Once, just once, put me on the same page as the antagonist. He can be vile as fuck — a kitten-kicker, a baby-puncher, a drives-too-slow-in-the-left-lane, ejaculates-in-coin-return-slots kind of dude. But then, make me connect with him: something he does, something he believes, should be something I would do, something I believe. Or connect me to his past — help me understand why he jizzes on public phones and karate-chops puppies. Empathy is powerful stuff. Connect me to the protagonist and I identify with his struggle. Connect me with the antagonist and I identify — even if in a fleeting way — with his villainy.

20. Antagapalooza

Worth noting: just as you can have multiple main characters, you can have multiple antagonists. An ensemble of opponents works — it just requires balance to make sure they all get enough story-time.

21. Arctagonist

The antagonist can have an arc. Should have an arc, actually. An antagonist doesn’t start at Point A and end at Point A. He changes and grows (or sometimes shrinks), same as the protagonist. Don’t assume the antagonist needs to be a static, unswerving face of conflict — have his character shift with changing conditions, have his madness deepen, his hatred or pain worsen, his zealotry catch like a grease-fire.

21. Ideas And Institutions And Other Non-Charactery Antagonists

An antagonist needn’t actually be a character — an antagonist can be an idea (“racism”), an institution (“the CIA”), a natural force (“Another Paul Blart movie”). Zombies probably count as this sort of antagonist — they’re relatively faceless and on par with a hurricane or disease. Just the same, antagonism always deserves the face of some character — a character championing an idea (dragon-wizard poo-bah of the KKK!), working for the institution (callous field agent!), or complicating the natural force (Kevin James!).

23. The “Kick The Cat” Moment

In Blake Snyder’s books, he speaks of giving the hero a “Save the Cat” moment — meaning, we get to rally behind the protagonist early on as we get to see just what he’s capable of because, y’know, he rescues the cat from the tree (metaphorically). Antagonists need the reverse: one requires a “Kick the Cat” moment (see also: “Detonate the Puppy,” “Machine Gun the Dolphin,” or “Force the Baby Seal to Watch a Marathon of the Real Houswives of Fucking Anywhere Ever” moment). We need to see just why the antagonist is the antagonist — show us an act that reveals for us the depths of his trouble-making, his hatred, his perversion of the ethical laws and social mores of man.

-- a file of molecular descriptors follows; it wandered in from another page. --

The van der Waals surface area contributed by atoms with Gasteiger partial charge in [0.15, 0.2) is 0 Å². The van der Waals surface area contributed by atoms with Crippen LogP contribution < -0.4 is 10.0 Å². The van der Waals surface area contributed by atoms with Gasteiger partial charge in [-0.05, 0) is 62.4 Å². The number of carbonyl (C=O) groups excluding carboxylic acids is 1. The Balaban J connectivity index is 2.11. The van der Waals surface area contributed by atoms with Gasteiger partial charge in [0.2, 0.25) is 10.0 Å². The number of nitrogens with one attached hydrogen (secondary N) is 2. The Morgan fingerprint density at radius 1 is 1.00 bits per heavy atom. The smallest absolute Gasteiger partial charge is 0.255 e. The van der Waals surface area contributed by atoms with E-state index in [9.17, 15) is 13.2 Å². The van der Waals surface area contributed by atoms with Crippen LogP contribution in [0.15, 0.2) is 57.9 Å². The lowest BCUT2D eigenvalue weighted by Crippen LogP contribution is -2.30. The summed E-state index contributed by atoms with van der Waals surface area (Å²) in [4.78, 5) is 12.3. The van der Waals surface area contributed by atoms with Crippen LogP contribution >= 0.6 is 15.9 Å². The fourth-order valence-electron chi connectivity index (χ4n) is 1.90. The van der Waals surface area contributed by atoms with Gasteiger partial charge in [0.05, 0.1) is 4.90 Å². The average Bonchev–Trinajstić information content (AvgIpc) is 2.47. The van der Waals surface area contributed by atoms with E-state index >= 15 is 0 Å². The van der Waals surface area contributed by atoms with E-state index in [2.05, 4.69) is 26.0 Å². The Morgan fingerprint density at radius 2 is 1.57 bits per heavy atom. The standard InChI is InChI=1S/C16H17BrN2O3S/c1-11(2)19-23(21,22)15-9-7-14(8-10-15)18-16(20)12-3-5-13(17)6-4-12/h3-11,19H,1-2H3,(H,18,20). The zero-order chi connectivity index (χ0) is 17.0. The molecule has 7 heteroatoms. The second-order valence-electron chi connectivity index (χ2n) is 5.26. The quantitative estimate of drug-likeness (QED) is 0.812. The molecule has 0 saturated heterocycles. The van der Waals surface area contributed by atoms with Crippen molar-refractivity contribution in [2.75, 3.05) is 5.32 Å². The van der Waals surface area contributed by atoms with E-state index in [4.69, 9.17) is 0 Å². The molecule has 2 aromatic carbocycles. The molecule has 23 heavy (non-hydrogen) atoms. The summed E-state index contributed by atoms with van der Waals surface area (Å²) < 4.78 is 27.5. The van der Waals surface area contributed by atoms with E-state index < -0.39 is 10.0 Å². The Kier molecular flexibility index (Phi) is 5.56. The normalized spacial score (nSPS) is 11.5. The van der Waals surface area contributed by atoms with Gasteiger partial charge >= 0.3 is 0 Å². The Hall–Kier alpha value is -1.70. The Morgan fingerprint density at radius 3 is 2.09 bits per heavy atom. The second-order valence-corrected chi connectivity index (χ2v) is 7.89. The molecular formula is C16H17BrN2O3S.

24. Let The Antagonist Win

Let the antagonist win. Maybe not at the end, but periodically, throughout. Let him break Batman’s back, or kill a hostage, or take all the toilet paper off the roll and *crash of thunder* fail to replace it.

25. Love To Hate, Hate To Love

If you ignore everything else I wrote here (and for all I know, you will, you sonofabitch) then at least absorb this with your squirming storytelling cilia: the biggest and best test of an antagonist is that I want to a) love to hate them and/or b) hate to love them. Do either or both and it’s a major win. If you make me love them and I feel uncomfortable about that? You win. If you make me despise them and I love despising them the way a dog loves to roll around in roadkill? You win again. I hate that I love Hans Gruber. I love that I hate every Nazi in every Indiana Jones movie. For fuck’s sake, make me feel something.


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87 comments

  • Love this! I believe I will be referencing this at least once in my persuasive essay due soon! Don’t worry you will get all the credit where needed! Thanks so much for posting you great knowledge.
    (Antagonists are always my favorite part of the book/story)

  • I’m writing a story but its mainly a bunch of out of order short stories. I have a character who isn’t really an “antagonist” more so the guy who just caused some problems, like he ( It, to be specific) sort of took over when the world collapsed. He’s really only an antagonist for one of the stories, the rest of them he’s just there. I’m not really sure what type of character he’d be.

  • Hahah, awesome as always. Informational but still funny and humour-ridden.
    Although, I think you could’ve explained the ”love to hate, hate to love” thing. I never really understood what does it exactly mean..

  • This is actually very insightful to understanding the minds of all the internet stalkers these days. Having dealt with one of these psychos for many years, all of this resonates firmly with me as to how these people think and operate.